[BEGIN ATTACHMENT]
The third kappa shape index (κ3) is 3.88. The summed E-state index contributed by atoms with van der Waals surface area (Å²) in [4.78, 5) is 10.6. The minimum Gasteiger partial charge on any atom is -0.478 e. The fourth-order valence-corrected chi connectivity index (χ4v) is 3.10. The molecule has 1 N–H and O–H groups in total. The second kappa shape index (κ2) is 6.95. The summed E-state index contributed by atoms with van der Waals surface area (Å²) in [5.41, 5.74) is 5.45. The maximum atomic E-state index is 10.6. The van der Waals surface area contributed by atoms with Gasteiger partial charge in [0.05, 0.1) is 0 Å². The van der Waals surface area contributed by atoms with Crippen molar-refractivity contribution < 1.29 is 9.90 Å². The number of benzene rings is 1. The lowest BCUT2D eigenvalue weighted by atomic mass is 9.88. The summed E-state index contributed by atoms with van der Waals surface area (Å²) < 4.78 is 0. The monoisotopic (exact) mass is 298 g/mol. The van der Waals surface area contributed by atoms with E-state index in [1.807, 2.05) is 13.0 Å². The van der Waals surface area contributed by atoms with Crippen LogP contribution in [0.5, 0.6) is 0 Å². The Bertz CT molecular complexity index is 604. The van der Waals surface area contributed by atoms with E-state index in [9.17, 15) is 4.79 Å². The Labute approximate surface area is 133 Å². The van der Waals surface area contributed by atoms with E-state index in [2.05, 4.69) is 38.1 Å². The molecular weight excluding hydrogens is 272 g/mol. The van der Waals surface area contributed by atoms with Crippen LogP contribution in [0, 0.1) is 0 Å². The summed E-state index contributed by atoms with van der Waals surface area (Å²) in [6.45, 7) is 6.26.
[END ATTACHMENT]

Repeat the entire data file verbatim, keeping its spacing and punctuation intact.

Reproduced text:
The third kappa shape index (κ3) is 3.88. The summed E-state index contributed by atoms with van der Waals surface area (Å²) in [4.78, 5) is 10.6. The minimum Gasteiger partial charge on any atom is -0.478 e. The fourth-order valence-corrected chi connectivity index (χ4v) is 3.10. The molecule has 1 N–H and O–H groups in total. The second kappa shape index (κ2) is 6.95. The summed E-state index contributed by atoms with van der Waals surface area (Å²) in [5.41, 5.74) is 5.45. The maximum atomic E-state index is 10.6. The van der Waals surface area contributed by atoms with Gasteiger partial charge in [0.05, 0.1) is 0 Å². The van der Waals surface area contributed by atoms with Crippen molar-refractivity contribution < 1.29 is 9.90 Å². The number of benzene rings is 1. The lowest BCUT2D eigenvalue weighted by atomic mass is 9.88. The summed E-state index contributed by atoms with van der Waals surface area (Å²) < 4.78 is 0. The monoisotopic (exact) mass is 298 g/mol. The van der Waals surface area contributed by atoms with E-state index in [1.807, 2.05) is 13.0 Å². The van der Waals surface area contributed by atoms with Crippen LogP contribution in [0.5, 0.6) is 0 Å². The Bertz CT molecular complexity index is 604. The van der Waals surface area contributed by atoms with E-state index in [9.17, 15) is 4.79 Å². The Labute approximate surface area is 133 Å². The van der Waals surface area contributed by atoms with E-state index in [2.05, 4.69) is 38.1 Å². The molecular weight excluding hydrogens is 272 g/mol. The van der Waals surface area contributed by atoms with Crippen LogP contribution in [0, 0.1) is 0 Å². The summed E-state index contributed by atoms with van der Waals surface area (Å²) in [6.45, 7) is 6.26.